The brief fertilizing mystical union engenders Dionysus, and doubled unions, of a god and of a mortal man on one night, result, through telegony, in the semi-divine nature of Greek heroes such as Theseus and Heracles among others.
In Tantric Buddhism of India, Bhutan, Nepal and Tibet, yab-yum is a ritual of the male deity in union with his female consort. The symbolism is associated with Anuttarayoga tantra where the male figure is usually linked to compassion (karuṇā) and skillful means (upāya-kauśalya), and the female partner to 'insight' (prajñā). Yab-yum is generally understood to represent the primordial (or mystical) union of wisdom and compassion.
Maithuna is a Sanskrit term used in Tantra most often translated as sexual union in a ritual context. It is the most important of the five makara and constitutes the main part of the Grand Ritual of Tantra variously known as Panchamakara, Panchatattva, and Tattva Chakra.
The symbolism of union and polarity is a central teaching in Tantric Buddhism, especially in Tibet. The union is realized by the practitioner as a mystical experience within one's own body.
Alchemy and Jungian psychology
The hieros gamos is one of the themes that Carl Jung dealt with, in his book Symbols of Transformation. In the novel Hieros Gamos (Sacred Union) - A Confession (2013), author Lia Cacciari, inspired by Jung's thematic exploration of the hieros gamos as an alchemical union of opposites, tells a story of feuding medieval siblings that culminates in an incestuous union.
In Wicca, the Great Rite is a ritual based on the Hieros Gamos. It is generally enacted symbolically by a dagger being placed point first into a chalice, the action symbolizing the union of the male and female divine in the Hieros gamos. In British Traditional Wicca, the Great Rite is sometimes carried out in actuality by the High Priest and High Priestess.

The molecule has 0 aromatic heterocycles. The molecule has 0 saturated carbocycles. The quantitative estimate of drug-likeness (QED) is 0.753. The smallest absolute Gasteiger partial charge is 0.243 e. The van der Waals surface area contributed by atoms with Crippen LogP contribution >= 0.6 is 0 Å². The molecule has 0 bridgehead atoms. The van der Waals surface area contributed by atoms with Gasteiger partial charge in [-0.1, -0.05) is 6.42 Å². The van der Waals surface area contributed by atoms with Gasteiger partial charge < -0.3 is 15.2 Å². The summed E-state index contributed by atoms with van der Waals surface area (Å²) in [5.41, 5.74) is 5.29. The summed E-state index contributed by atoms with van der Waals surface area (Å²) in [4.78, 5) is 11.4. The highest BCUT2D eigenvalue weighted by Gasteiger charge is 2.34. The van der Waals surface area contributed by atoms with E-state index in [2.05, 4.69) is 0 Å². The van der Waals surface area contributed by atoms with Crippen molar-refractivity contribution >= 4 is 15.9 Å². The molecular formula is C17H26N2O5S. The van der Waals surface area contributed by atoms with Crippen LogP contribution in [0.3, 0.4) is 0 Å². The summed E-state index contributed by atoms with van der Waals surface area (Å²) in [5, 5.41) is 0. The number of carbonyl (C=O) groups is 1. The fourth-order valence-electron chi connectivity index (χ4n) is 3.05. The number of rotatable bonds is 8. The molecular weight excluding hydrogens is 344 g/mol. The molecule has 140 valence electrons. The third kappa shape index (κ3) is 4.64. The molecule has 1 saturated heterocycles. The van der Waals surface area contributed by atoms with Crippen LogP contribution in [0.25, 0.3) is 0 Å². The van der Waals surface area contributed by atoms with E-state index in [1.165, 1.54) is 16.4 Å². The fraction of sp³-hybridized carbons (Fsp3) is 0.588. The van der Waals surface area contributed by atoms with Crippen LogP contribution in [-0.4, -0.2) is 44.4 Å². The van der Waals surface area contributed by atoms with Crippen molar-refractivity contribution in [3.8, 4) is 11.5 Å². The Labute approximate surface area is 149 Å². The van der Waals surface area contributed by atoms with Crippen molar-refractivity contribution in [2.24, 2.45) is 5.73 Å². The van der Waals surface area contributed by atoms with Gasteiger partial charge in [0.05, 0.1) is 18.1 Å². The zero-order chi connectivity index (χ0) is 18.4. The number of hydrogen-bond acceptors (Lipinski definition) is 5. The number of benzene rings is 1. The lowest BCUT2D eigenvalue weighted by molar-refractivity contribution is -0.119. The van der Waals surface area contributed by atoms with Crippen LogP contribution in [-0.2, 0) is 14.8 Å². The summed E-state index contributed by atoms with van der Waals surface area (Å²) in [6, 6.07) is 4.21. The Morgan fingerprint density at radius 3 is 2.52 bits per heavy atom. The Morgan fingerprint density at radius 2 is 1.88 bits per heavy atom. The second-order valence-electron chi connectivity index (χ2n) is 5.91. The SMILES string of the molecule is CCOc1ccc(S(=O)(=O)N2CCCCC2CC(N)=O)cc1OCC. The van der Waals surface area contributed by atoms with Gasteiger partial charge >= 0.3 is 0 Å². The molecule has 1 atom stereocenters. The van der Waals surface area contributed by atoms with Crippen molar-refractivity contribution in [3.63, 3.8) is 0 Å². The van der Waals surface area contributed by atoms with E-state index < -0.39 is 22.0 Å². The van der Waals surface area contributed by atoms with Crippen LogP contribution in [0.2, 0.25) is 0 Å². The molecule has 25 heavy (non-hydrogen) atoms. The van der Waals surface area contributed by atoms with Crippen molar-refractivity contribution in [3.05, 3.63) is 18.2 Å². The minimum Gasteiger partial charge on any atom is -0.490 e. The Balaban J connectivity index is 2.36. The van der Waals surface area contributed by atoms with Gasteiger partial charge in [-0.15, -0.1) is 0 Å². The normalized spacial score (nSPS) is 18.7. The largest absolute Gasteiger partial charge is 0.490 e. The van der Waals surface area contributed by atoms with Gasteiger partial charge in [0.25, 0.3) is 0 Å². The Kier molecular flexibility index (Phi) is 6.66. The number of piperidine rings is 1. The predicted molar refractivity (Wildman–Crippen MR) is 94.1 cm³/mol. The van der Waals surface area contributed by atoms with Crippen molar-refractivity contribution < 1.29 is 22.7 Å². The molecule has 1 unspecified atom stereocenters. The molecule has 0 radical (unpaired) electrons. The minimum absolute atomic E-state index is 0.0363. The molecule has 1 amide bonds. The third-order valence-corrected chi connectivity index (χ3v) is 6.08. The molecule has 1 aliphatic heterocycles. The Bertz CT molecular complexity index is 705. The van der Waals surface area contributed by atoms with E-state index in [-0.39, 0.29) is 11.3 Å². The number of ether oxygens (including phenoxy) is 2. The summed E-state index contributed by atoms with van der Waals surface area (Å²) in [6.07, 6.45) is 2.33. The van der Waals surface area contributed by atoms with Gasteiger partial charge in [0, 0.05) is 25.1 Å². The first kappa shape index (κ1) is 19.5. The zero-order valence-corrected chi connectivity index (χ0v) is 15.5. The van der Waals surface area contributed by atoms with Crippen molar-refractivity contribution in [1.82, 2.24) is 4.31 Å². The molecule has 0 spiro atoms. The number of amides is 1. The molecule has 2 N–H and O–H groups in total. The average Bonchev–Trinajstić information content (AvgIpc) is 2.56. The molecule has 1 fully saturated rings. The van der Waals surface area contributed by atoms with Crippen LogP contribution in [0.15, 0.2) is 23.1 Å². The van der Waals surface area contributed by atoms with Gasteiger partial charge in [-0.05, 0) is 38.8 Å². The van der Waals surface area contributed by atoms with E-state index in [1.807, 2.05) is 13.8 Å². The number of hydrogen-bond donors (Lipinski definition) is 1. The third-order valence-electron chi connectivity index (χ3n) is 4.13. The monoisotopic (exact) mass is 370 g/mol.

- James Frazer (1922), The Golden Bough, 3e, Chapter 31: Adonis in Cyprus
- é-an-na = sanctuary ('house' + 'Heaven'[='An'] + genitive) [John Halloran's Sumerian Lexicon v. 3.0 -- see link below]
- modern-day Warka, Biblical Erech
- Larry Gonick (1990). The Cartoon History of the Universe: From the Big Bang to Alexander the Great. Doubleday, 368. ISBN 0-393-32403-6.
- Walter Burkert warns that "the Hera festival is much too complicated to be understood simply as Hera's wedding" (Burkert, Greek Religion, J. Raffan, tr. (Cambridge: Harvard University Press, 1985) §II.7.7 "Sacred Marriage" 108.
- For example 'H. Sauer, in Der Kleine Pauly, s.v.
- Hesiod, Theogony 969f.
- Burkert 1985:108.
- S.M. Kramer, The Sacred Marriage Rite (Bloomington:Indiana University Press, 1969); Karl Kerenyi, Zeus und Hera. Urbild des Vaters des Gatten und der Frau (Leiden:Brill 1972) 83-90.
- Keown, Damien. (2003). A Dictionary of Buddhism, p. 338. Oxford University Press. ISBN 0-19-860560-9.
- "Yab Yum Iconography and the Role of Women in Tibetan Tantric Buddhism." The Tibet Journal. Vol. XXII, No. 1. Spring 1997, pp. 12-34.
- The Marriage of Wisdom and Method By Marco Pallis
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- The Archetype of the Holy Wedding in Alchemy and in the Unconscious of Modern Man, Remo F. Roth, Ph.D.